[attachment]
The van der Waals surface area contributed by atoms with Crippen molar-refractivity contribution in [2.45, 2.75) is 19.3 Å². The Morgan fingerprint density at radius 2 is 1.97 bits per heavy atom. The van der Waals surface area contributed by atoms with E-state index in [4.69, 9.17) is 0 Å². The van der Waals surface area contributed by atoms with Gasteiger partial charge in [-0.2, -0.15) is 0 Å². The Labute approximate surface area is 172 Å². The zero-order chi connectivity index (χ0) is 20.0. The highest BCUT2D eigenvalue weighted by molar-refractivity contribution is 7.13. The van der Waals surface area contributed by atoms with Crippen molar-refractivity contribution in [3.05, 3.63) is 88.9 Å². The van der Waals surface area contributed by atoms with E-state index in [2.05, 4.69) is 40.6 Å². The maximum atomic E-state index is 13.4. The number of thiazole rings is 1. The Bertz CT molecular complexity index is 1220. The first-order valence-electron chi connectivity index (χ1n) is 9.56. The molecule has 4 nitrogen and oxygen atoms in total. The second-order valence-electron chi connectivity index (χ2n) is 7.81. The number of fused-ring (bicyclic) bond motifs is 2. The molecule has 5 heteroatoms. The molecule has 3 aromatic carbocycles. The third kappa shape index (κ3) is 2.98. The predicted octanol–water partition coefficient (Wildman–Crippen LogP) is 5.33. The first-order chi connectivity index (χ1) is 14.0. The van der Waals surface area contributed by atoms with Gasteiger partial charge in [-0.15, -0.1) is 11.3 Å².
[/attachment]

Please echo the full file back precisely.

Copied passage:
The van der Waals surface area contributed by atoms with Crippen molar-refractivity contribution in [2.45, 2.75) is 19.3 Å². The Morgan fingerprint density at radius 2 is 1.97 bits per heavy atom. The van der Waals surface area contributed by atoms with E-state index in [4.69, 9.17) is 0 Å². The van der Waals surface area contributed by atoms with Gasteiger partial charge in [-0.2, -0.15) is 0 Å². The Labute approximate surface area is 172 Å². The zero-order chi connectivity index (χ0) is 20.0. The highest BCUT2D eigenvalue weighted by molar-refractivity contribution is 7.13. The van der Waals surface area contributed by atoms with Crippen molar-refractivity contribution in [3.05, 3.63) is 88.9 Å². The van der Waals surface area contributed by atoms with E-state index in [2.05, 4.69) is 40.6 Å². The maximum atomic E-state index is 13.4. The number of thiazole rings is 1. The Bertz CT molecular complexity index is 1220. The first-order valence-electron chi connectivity index (χ1n) is 9.56. The molecule has 4 nitrogen and oxygen atoms in total. The second-order valence-electron chi connectivity index (χ2n) is 7.81. The number of fused-ring (bicyclic) bond motifs is 2. The molecule has 5 heteroatoms. The molecule has 3 aromatic carbocycles. The third kappa shape index (κ3) is 2.98. The predicted octanol–water partition coefficient (Wildman–Crippen LogP) is 5.33. The first-order chi connectivity index (χ1) is 14.0. The van der Waals surface area contributed by atoms with Gasteiger partial charge in [-0.15, -0.1) is 11.3 Å².